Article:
UN: Gaza's postwar environmental problems growing

Experts to examine destruction of water and sewage lines, disposal of hospital waste and possible asbestos contamination of rubble of thousands of destroyed and damaged buildings.

Gaza rubble 248.88 (photo credit: AP)
Gaza rubble 248.88
(photo credit: AP)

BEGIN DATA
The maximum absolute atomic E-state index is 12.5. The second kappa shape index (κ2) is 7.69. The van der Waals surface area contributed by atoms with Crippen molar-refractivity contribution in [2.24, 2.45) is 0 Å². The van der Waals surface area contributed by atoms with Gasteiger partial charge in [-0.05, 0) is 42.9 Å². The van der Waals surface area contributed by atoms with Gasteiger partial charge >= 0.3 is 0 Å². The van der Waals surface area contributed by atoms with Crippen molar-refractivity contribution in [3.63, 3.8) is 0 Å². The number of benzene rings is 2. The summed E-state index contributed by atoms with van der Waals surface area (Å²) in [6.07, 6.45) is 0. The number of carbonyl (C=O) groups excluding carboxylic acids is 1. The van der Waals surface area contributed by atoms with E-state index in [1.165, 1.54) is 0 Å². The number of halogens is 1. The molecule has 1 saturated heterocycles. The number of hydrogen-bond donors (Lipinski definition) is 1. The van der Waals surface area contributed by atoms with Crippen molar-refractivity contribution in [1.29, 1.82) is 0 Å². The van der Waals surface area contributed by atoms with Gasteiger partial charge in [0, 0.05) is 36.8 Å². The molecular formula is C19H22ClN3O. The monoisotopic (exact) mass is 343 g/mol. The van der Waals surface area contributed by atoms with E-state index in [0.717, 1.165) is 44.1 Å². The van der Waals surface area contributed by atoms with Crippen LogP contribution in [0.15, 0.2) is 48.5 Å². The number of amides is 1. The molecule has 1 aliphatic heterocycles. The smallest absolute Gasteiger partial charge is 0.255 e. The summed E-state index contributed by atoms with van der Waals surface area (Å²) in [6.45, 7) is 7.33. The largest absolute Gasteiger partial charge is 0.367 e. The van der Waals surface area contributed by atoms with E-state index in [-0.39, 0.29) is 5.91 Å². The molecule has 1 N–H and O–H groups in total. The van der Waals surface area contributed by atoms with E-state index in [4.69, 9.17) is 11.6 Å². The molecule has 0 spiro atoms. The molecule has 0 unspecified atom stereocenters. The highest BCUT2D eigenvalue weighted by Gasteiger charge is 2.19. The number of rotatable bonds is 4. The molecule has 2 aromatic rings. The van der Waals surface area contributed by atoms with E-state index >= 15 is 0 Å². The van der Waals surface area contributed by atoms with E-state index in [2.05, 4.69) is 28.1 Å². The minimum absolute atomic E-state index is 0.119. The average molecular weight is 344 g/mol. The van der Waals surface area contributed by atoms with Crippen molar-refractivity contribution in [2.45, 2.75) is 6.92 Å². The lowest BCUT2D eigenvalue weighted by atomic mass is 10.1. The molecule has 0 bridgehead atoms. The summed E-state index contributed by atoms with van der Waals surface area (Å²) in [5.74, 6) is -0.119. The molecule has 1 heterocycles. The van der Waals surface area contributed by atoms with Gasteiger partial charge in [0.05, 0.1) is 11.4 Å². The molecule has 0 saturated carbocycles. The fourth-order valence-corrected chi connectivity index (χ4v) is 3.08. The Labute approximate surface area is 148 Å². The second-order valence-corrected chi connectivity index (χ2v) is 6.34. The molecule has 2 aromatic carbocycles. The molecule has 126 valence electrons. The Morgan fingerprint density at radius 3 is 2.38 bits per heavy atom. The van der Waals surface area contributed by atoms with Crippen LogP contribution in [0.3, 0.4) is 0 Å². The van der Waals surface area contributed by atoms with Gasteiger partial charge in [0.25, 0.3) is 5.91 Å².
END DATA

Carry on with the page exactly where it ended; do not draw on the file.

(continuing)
Environmental hazards in Gaza, such as raw sewage leaks, have been getting worse since Operation Cast Lead as even basic repairs are stalled by the ongoing blockade of the territory, a top UN official said Tuesday. The UN Environment Program will dispatch experts to Gaza for a 10-day mission, starting May 11, to assess how the three-week war has harmed the environment, said the agency's head, Achim Steiner. They will examine the destruction of water and sewage lines, disposal of hospital waste and possible asbestos contamination of the rubble of thousands of destroyed and damaged buildings. The experts, who have worked in areas of conflict in the Balkans, Afghanistan, Sudan and elsewhere in the Middle East, are to recommend an action plan, Steiner said in a telephone interview after touring Gaza. However, international aid officials have said it's unlikely that any significant repairs or reconstruction will move forward unless Gaza's borders reopen. Israel and Egypt have kept Gaza virtually sealed since a violent takeover by the Islamic militant Hamas two years ago, and have not eased restrictions since the end of Israel's three-week offensive in mid-January. Israel has allowed food and humanitarian supplies to be trucked in, but has said it will not reopen the passages fully unless Hamas releases an Israel soldier it captured almost three years ago. Israel launched the military offensive on Dec. 27 to halt years of rocket fire from Gaza on Israeli border towns. Egypt links a lifting of the blockade to an increasingly elusive agreement to form a unity government between Hamas and West Bank moderates. The blockade prevents the import of raw materials and spare parts for repairs and rebuilding. "The continued restriction of even the most basic goods, from simple cement bags to pipes, is essentially putting paralysis on any efforts to deal with repairs, never mind long-term rehabilitation," Steiner said. He noted that raw sewage keeps spilling into surrounding areas and into the Mediterranean because waste treatment stations cannot be fixed. "It is the continued non-action that is exacerbating a problem that did not end with the hostilities, such as sewage," he said. He noted that mountains of rubble, from homes destroyed in the war, have remained in place. "It's a frozen image of a conflict that ended over three months ago. Yet as you drive through, it is as if it happened last week," he said. "This speaks to the enormous frustration of the international community and the people in Gaza. What could have been done, simply cannot happen under the current circumstances." Israeli Foreign Ministry spokesman Yigal Palmor said that Hamas has used imports, such as pipes and cement, for building bunkers and rockets. "If there are restrictions, they are the fruits of years of shelling and rocket shooting, and those in power in Gaza should be held accountable for the situation in this area," he said.